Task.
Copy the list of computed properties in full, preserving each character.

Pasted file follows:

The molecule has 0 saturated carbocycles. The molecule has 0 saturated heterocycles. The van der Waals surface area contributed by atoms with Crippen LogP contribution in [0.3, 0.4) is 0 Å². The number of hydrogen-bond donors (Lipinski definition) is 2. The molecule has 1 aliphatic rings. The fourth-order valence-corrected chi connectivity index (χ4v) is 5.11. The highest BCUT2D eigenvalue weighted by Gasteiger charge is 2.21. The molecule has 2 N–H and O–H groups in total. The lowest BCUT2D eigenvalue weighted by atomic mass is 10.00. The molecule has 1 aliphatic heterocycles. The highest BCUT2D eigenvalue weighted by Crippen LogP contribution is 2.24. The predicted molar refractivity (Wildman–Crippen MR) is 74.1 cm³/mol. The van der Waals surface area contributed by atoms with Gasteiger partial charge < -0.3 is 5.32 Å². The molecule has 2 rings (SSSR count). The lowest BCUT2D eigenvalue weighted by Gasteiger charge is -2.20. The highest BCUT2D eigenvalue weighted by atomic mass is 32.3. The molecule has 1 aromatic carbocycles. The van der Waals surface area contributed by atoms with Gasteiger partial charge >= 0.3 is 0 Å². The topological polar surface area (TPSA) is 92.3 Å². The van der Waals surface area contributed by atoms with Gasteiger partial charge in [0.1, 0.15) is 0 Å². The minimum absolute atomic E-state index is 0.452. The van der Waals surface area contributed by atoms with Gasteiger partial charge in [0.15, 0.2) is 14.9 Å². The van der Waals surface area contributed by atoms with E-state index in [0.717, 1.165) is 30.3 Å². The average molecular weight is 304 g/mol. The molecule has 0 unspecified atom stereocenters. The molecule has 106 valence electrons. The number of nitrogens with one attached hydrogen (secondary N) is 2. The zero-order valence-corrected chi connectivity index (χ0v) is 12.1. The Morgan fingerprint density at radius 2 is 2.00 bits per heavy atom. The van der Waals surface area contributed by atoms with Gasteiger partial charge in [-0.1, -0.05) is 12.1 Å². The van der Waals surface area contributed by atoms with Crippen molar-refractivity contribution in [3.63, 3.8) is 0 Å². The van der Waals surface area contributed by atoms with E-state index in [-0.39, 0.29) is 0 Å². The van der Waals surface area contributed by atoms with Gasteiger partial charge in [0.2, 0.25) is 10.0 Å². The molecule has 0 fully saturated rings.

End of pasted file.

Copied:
The molecule has 0 saturated carbocycles. The molecule has 0 saturated heterocycles. The van der Waals surface area contributed by atoms with Crippen LogP contribution in [0.3, 0.4) is 0 Å². The number of hydrogen-bond donors (Lipinski definition) is 2. The molecule has 1 aliphatic rings. The fourth-order valence-corrected chi connectivity index (χ4v) is 5.11. The highest BCUT2D eigenvalue weighted by Gasteiger charge is 2.21. The molecule has 2 N–H and O–H groups in total. The lowest BCUT2D eigenvalue weighted by atomic mass is 10.00. The molecule has 1 aliphatic heterocycles. The highest BCUT2D eigenvalue weighted by Crippen LogP contribution is 2.24. The predicted molar refractivity (Wildman–Crippen MR) is 74.1 cm³/mol. The van der Waals surface area contributed by atoms with Gasteiger partial charge < -0.3 is 5.32 Å². The molecule has 2 rings (SSSR count). The lowest BCUT2D eigenvalue weighted by Gasteiger charge is -2.20. The highest BCUT2D eigenvalue weighted by atomic mass is 32.3. The molecule has 1 aromatic carbocycles. The van der Waals surface area contributed by atoms with Gasteiger partial charge >= 0.3 is 0 Å². The topological polar surface area (TPSA) is 92.3 Å². The van der Waals surface area contributed by atoms with Gasteiger partial charge in [0.1, 0.15) is 0 Å². The minimum absolute atomic E-state index is 0.452. The van der Waals surface area contributed by atoms with Gasteiger partial charge in [0.15, 0.2) is 14.9 Å². The van der Waals surface area contributed by atoms with E-state index in [0.717, 1.165) is 30.3 Å². The average molecular weight is 304 g/mol. The molecule has 0 unspecified atom stereocenters. The molecule has 106 valence electrons. The number of nitrogens with one attached hydrogen (secondary N) is 2. The zero-order valence-corrected chi connectivity index (χ0v) is 12.1. The Morgan fingerprint density at radius 2 is 2.00 bits per heavy atom. The van der Waals surface area contributed by atoms with Gasteiger partial charge in [-0.1, -0.05) is 12.1 Å². The van der Waals surface area contributed by atoms with Crippen molar-refractivity contribution in [3.63, 3.8) is 0 Å². The van der Waals surface area contributed by atoms with E-state index in [-0.39, 0.29) is 0 Å². The van der Waals surface area contributed by atoms with Gasteiger partial charge in [0.2, 0.25) is 10.0 Å². The molecule has 0 fully saturated rings.